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Tour of Israel Brings Legislator Insight for U.S. Homeland Security


Traveling through Israel last week, Rep. Jane Harman (D-Calif.) caught a glimpse of what homeland security in the United States might look like 50 years from now.

“Fifty years of violence hardened two populations in dealing with these kinds of lethal threats,” Harman said of the Israelis and Palestinians. “Fifty years of exposure focuses the mind.”

Harman designed for herself a five-day tour of the inner workings of the Israeli political, intelligence and security systems. As the ranking Democrat on the U.S. House of Representatives’ Terrorism and Homeland Security Subcommittee, she has been playing an integral role in the formation of the new U.S. homeland security department, which was passed in the House and is now being debated in the Senate.

Garnering information from Israel’s experience is one of her top priorities, Harman said.

“Israel is the test pad for terror attacks on the homeland,” she told JTA upon her return to Capitol Hill. “Whatever could be out there, they’ve experienced.”

Harman also met with Mohammad Dahlan, a security adviser to Palestinian Authority President Yasser Arafat, and P.A. Interior Minister Abdel Razek Yehiyeh.

Touring Israel, the Jewish lawmaker found tactics she believes the United States should emulate. For example, she spoke excitedly about Israel’s civil guard, a volunteer force that carries weapons, is trained in police tactics and is used to augment the police force.

She liked Israeli advancements in airline safety, including new technology that can identify a plane’s pilot before it enters Israeli airspace to make sure the plane hasn’t been hijacked.

She also was encouraged by the clout and authority of Public Security Minister Uzi Landau, Israel’s homeland security chief.

“Uzi Landau has the power we need to give our secretary of homeland security,” she said.

But the two countries’ situations are not entirely analogous. She repeatedly noted Israel’s small size and population. Controlling the terrorist threat and managing bureaucracy would be considerably more difficult in the United States than in Israel.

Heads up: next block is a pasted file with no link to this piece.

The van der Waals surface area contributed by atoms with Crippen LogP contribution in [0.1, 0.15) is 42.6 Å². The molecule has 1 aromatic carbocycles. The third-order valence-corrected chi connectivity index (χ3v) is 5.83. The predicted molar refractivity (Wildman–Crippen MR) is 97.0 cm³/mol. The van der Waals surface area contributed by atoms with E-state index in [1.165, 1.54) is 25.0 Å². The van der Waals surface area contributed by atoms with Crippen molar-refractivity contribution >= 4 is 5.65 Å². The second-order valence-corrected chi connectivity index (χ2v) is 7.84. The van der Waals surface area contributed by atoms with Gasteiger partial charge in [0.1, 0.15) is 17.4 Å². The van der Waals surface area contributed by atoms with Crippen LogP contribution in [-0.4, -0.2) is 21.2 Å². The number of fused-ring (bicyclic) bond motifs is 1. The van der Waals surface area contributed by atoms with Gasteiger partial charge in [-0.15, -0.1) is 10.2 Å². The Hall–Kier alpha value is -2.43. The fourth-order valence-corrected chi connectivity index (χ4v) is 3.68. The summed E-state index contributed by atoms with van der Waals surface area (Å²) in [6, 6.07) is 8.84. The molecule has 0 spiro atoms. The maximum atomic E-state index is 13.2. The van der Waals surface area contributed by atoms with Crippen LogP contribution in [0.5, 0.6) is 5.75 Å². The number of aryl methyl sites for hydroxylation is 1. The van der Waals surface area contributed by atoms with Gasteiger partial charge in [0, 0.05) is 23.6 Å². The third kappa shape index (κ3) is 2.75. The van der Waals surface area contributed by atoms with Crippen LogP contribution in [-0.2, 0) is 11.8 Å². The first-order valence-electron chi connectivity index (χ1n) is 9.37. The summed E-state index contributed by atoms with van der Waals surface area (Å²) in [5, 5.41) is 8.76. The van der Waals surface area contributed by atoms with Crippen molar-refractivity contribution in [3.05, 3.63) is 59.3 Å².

And Israeli protection for its citizens’ civil liberties are not as developed as in the United States, Harman said.

“Historically, there has been a lot of contrast between Israel’s view of human rights and ours,” she said. “But it is drastically becoming more similar than different.”

For months, Landau and other Israeli officials have been urging that the U.S.’ new homeland security department include an office for international cooperation. Harman said she is confident that the office will be included.

Harman’s conversations also taught her that even thorough security is not a panacea. Jerusalem Mayor Ehud Olmert told her that a bakery he was shopping in blew up less than a minute after he left the store, despite the vast security detail he travels with.

“Even the best security in the world cannot protect against everything,” she said. “Suicide bombers blend in.”

There could be potential suicide bombers in the United States right now, Harman says.

Harman’s meetings also focused heavily on Iraq and the threat that President Saddam Hussein poses to Israel.

Virtually all political and security leaders she met with — including Prime Minister Ariel Sharon, Foreign Minister Shimon Peres and Defense Minister Benjamin Ben-Eliezer — strongly support U.S. military action against Iraq, she said.

“Breaking the chain between Iraq, Iran and Syria is critical, and if we break the chain, we would change the dynamic in the region,” Harman said Ben-Eliezer told her. “Any change is better than the status quo.”

A U.S.-led attack on Iraq may well lead Iraq to launch strikes against Israel, possibly even with chemical and biological weapons.

Harman said she believes Israelis are willing to face the short-term consequences of such a war if it brings about Saddam’s downfall.

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